The PIA methodology explained here must be understood as providing a number of general guidelines that indicate the most important elements of an adequate PIA as well a number of best practices identified in the divergent field of PIAs. As a result, this methodology should by no means be interpreted as providing an exhaustive and definitive list of steps that need to be taken in the process of conducting a PIA. Persons involved in conducting a PIA of their planned projects - or experiments in the EXPERIMEDIA context - are therefore strongly encouraged to use the discretion left to them to tailor the PIA to the specific needs and goals of their situation. The methodology described here will consist out of a number of different phases: preparation, pre-assessment, risk assessment, documentation and reporting, and review. The process of the PIA methodology can be summarized in the diagram below:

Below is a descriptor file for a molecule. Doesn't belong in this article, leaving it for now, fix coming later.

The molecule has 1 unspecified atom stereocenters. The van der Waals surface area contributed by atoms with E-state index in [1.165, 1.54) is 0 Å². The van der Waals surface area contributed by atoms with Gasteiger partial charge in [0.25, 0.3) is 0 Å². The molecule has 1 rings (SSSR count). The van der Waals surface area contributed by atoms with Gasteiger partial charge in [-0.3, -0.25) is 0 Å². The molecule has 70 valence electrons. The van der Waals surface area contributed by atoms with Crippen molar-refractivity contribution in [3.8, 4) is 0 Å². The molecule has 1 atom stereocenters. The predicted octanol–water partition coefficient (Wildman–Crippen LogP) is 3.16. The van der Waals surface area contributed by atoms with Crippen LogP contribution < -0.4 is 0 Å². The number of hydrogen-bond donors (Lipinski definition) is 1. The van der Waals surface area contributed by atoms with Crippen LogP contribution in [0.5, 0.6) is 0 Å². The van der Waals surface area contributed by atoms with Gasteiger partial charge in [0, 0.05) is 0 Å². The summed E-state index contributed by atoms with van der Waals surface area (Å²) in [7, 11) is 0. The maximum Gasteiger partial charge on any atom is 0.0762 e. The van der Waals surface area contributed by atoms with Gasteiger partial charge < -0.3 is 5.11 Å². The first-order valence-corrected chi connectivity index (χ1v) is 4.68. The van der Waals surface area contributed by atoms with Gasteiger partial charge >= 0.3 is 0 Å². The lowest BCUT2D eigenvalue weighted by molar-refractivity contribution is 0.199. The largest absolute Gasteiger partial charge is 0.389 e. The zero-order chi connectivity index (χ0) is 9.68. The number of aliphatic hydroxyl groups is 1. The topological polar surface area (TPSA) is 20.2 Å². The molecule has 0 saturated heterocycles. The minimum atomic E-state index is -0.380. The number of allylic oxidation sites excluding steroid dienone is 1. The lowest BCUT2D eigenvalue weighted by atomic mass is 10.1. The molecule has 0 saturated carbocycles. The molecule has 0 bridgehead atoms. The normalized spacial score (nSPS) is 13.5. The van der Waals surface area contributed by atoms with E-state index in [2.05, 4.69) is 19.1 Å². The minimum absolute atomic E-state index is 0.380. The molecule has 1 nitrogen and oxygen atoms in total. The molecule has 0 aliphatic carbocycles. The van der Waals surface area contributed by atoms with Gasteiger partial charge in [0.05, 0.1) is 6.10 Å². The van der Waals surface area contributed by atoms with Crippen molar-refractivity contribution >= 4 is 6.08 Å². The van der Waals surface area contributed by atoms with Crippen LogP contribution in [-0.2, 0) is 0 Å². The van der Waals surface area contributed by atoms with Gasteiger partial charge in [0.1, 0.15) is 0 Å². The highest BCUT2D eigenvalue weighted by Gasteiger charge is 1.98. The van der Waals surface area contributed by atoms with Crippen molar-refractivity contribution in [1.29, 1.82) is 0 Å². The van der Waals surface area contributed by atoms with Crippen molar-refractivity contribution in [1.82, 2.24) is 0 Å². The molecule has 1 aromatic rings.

Linden Consulting, "Privacy Impact Assessments: International Study of their Application and Effects", Prepared for the Information Commissioners Office (UK), October 2007, 21. 29 Ibid., 22-23. 30 Ibid., 25-26. D. Wright, K. Wadhwa, P De Hert, D. Kloza, "PIAF D1: A Privacy Impact Assessment Framework for data protection and privacy rights", piafproject.eu, 17-18.
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Figure 5. Privacy Impact Assessment methodology process

The PIA process aims to uncover potential privacy risks that may arise from the project - or experiment in the EXPERIMEDIA context - and will at the same time propose mitigation strategies to remedy those risks. By performing this exercise at the earliest possible stages of the project, the PIA should allow for sufficient time to implement the necessary amendments and safeguards to ensure that privacy is taken into account by design, rather than being added at the end of the project development. As such, the PIA is a most valuable tool in addressing the ethical concerns that may arise within the EXPERIMEDIA framework and the experiments conducted therein, as privacy and data protection were already indicated as being the main ethical concerns in this context. The EXPERIMEDIA will serve as the basis for the legal and ethical analysis in EXPERIMEDIA.

5.4.1.

PIA Phase 1: Preparation